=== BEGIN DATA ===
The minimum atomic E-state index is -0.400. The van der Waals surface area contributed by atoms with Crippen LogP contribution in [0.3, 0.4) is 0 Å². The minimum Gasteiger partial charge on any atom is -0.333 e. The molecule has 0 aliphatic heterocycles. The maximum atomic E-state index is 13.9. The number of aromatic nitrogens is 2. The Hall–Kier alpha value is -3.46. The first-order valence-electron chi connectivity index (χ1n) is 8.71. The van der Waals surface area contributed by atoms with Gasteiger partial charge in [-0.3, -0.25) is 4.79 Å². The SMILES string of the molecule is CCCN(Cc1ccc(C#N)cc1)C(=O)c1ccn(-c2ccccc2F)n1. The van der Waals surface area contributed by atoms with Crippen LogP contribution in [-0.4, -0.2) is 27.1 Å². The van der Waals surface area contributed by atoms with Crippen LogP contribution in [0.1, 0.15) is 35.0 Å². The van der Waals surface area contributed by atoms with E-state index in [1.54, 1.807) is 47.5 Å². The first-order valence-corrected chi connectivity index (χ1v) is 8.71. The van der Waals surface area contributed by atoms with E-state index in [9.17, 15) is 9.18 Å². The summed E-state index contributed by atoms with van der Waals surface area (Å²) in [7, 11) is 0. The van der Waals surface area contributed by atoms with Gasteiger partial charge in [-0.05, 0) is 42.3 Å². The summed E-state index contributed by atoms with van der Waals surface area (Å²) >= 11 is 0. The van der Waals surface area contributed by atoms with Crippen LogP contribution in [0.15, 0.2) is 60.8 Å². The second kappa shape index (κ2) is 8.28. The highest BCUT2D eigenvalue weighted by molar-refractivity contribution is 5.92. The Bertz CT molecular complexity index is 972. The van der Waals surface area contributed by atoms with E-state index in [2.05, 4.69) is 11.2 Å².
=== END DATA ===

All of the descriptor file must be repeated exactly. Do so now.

The minimum atomic E-state index is -0.400. The van der Waals surface area contributed by atoms with Crippen LogP contribution in [0.3, 0.4) is 0 Å². The minimum Gasteiger partial charge on any atom is -0.333 e. The molecule has 0 aliphatic heterocycles. The maximum atomic E-state index is 13.9. The number of aromatic nitrogens is 2. The Hall–Kier alpha value is -3.46. The first-order valence-electron chi connectivity index (χ1n) is 8.71. The van der Waals surface area contributed by atoms with Gasteiger partial charge in [-0.3, -0.25) is 4.79 Å². The SMILES string of the molecule is CCCN(Cc1ccc(C#N)cc1)C(=O)c1ccn(-c2ccccc2F)n1. The van der Waals surface area contributed by atoms with Crippen LogP contribution in [-0.4, -0.2) is 27.1 Å². The van der Waals surface area contributed by atoms with Crippen LogP contribution in [0.1, 0.15) is 35.0 Å². The van der Waals surface area contributed by atoms with E-state index in [1.54, 1.807) is 47.5 Å². The first-order valence-corrected chi connectivity index (χ1v) is 8.71. The van der Waals surface area contributed by atoms with E-state index in [9.17, 15) is 9.18 Å². The summed E-state index contributed by atoms with van der Waals surface area (Å²) in [7, 11) is 0. The van der Waals surface area contributed by atoms with Gasteiger partial charge in [-0.05, 0) is 42.3 Å². The summed E-state index contributed by atoms with van der Waals surface area (Å²) >= 11 is 0. The van der Waals surface area contributed by atoms with Crippen LogP contribution in [0.15, 0.2) is 60.8 Å². The second kappa shape index (κ2) is 8.28. The highest BCUT2D eigenvalue weighted by molar-refractivity contribution is 5.92. The Bertz CT molecular complexity index is 972. The van der Waals surface area contributed by atoms with E-state index in [2.05, 4.69) is 11.2 Å².